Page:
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Veteran educator reflects on 20 years of teaching in Detroit

Feb 24, 2017

How important is leadership to the success – or failure – of a school?

"You can’t ignore poverty and expect to transform schools," Pearson said.
Credit Stateside Staff

After 20 years as a teacher and principal in the Detroit Public School System, Antoinette Pearson is making the argument that it is fundamental.

In her new book, Truth Transforms Education: A Framework for New School Leaders, Pearson describes three different leadership styles and the effects they can have.

Transactional leaders work in exchange for something they desire: a higher salary, for example. Transformational leaders are motivational and charismatic, but the energy they create often leads to an early burn out.

Pearson told us that it is the third type of leadership – servant leadership – that provides the most promise for our schools.

“Servant leadership is different in the fact that it focuses on the people that you are leading, and how you can build those people, how you can invest in their skill set, how you can help them take that skill set and move toward the goals of the organization,” Pearson said. “So it is not dependent on one person. It really is a collaborative effort.”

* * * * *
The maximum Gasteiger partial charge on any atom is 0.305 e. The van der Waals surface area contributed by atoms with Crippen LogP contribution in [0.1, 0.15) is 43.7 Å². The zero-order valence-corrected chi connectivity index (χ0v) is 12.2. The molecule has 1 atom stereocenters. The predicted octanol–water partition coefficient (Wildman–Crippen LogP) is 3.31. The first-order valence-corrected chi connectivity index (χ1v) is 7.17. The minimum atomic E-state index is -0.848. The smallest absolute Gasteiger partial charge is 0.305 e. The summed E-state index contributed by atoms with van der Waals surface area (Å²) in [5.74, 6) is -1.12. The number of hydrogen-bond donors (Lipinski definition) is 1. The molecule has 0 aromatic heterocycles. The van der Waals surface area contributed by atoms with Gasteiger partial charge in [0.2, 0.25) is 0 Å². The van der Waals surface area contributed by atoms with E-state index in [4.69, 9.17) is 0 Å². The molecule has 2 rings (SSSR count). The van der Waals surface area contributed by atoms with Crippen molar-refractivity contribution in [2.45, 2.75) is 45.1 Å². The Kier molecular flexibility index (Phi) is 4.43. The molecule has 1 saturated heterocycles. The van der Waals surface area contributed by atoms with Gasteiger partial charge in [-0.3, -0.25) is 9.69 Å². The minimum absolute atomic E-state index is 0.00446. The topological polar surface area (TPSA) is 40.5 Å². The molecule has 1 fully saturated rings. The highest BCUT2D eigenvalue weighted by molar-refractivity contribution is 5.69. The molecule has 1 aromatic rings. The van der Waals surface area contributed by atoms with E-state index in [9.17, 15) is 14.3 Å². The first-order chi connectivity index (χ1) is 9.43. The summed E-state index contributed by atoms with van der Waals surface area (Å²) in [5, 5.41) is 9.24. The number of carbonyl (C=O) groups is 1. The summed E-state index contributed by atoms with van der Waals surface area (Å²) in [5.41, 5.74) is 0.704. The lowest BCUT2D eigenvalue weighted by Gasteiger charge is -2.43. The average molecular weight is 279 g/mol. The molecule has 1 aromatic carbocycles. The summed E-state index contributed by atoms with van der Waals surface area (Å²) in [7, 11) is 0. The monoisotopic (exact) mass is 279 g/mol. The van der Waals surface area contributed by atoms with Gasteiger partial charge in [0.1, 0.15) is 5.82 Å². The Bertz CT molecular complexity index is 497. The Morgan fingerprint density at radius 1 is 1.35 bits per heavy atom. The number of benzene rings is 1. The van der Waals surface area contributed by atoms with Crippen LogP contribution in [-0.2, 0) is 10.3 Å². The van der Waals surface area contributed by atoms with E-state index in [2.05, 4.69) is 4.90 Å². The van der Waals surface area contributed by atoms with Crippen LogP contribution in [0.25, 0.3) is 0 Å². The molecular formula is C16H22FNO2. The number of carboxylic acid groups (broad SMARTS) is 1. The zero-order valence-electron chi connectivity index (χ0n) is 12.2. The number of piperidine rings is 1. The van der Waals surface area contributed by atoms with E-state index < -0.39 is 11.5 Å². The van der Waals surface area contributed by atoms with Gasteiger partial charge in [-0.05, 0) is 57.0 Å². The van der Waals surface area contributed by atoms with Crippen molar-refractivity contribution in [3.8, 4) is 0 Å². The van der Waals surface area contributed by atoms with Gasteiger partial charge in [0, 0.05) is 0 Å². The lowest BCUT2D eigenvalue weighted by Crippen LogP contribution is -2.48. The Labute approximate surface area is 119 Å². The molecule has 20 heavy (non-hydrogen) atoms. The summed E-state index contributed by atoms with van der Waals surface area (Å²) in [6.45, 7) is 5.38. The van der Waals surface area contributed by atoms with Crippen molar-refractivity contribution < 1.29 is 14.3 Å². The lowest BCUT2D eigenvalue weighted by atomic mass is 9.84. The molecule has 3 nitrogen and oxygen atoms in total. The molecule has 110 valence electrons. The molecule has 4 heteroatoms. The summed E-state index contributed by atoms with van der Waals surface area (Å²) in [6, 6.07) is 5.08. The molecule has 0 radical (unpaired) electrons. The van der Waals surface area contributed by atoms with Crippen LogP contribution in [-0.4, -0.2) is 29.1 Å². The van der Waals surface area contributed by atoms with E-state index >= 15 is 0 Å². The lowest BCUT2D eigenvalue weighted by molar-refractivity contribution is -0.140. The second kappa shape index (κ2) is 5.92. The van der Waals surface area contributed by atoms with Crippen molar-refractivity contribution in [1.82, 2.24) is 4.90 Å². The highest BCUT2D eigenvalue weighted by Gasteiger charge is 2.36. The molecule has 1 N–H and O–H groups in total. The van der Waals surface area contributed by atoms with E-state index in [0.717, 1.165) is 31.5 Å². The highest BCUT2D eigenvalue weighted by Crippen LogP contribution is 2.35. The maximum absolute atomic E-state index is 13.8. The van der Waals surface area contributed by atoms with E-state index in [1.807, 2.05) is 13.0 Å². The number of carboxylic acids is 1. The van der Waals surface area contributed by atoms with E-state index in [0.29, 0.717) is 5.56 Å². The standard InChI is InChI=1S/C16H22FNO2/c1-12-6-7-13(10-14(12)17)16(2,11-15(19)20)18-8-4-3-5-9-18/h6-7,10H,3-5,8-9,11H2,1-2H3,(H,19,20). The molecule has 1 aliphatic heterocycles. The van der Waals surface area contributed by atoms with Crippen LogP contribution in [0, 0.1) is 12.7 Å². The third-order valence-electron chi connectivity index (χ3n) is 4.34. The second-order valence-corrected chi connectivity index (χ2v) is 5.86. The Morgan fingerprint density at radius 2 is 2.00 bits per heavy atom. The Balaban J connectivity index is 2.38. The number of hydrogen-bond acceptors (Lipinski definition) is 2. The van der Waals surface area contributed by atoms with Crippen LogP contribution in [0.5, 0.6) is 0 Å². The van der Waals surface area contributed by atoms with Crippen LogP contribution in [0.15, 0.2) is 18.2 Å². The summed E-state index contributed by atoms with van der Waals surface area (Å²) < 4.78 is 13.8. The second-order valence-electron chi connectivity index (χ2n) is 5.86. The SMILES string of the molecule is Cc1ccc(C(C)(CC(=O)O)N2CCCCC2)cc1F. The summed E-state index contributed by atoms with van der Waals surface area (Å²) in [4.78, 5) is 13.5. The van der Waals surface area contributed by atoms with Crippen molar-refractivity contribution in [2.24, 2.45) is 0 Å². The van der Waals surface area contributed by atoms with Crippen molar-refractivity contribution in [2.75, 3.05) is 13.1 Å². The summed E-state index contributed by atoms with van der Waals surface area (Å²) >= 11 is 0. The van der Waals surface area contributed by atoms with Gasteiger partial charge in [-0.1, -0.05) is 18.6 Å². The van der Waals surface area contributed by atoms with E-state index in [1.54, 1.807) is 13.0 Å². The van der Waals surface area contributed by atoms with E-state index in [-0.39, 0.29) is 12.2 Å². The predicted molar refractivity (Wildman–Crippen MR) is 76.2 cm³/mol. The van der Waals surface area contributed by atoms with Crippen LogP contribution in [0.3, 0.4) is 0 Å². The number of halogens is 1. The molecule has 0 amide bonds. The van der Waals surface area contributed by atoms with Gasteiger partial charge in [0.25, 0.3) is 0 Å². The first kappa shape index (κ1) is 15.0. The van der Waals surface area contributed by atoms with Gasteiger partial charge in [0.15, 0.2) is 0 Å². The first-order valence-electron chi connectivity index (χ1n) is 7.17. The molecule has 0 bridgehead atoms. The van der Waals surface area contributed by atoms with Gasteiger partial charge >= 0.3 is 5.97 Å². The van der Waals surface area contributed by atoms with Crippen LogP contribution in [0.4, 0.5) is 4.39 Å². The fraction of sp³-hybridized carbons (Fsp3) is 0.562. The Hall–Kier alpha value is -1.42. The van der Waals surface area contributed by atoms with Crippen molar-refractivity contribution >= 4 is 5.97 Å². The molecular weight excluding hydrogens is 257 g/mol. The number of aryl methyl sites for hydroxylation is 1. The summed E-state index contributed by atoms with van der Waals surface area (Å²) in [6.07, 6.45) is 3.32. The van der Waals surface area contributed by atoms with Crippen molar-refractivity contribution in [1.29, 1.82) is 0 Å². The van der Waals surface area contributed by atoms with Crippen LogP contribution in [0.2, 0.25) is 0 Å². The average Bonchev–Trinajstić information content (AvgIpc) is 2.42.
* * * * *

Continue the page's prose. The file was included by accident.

Of course, Pearson recognizes that leadership alone cannot fix the many issues facing Detroit public schools. She said poverty in the school district is a challenge that cannot be ignored.

“A student is going to find it very difficult to concentrate when they’re hungry, or they haven’t had sleep, or they don’t know where they’re going to sleep the next day,” she said.

Listen to our full interview with Antionette Pearson to hear more about her experience as an educator in the Detroit Public School system, and how it has informed her views on leadership.

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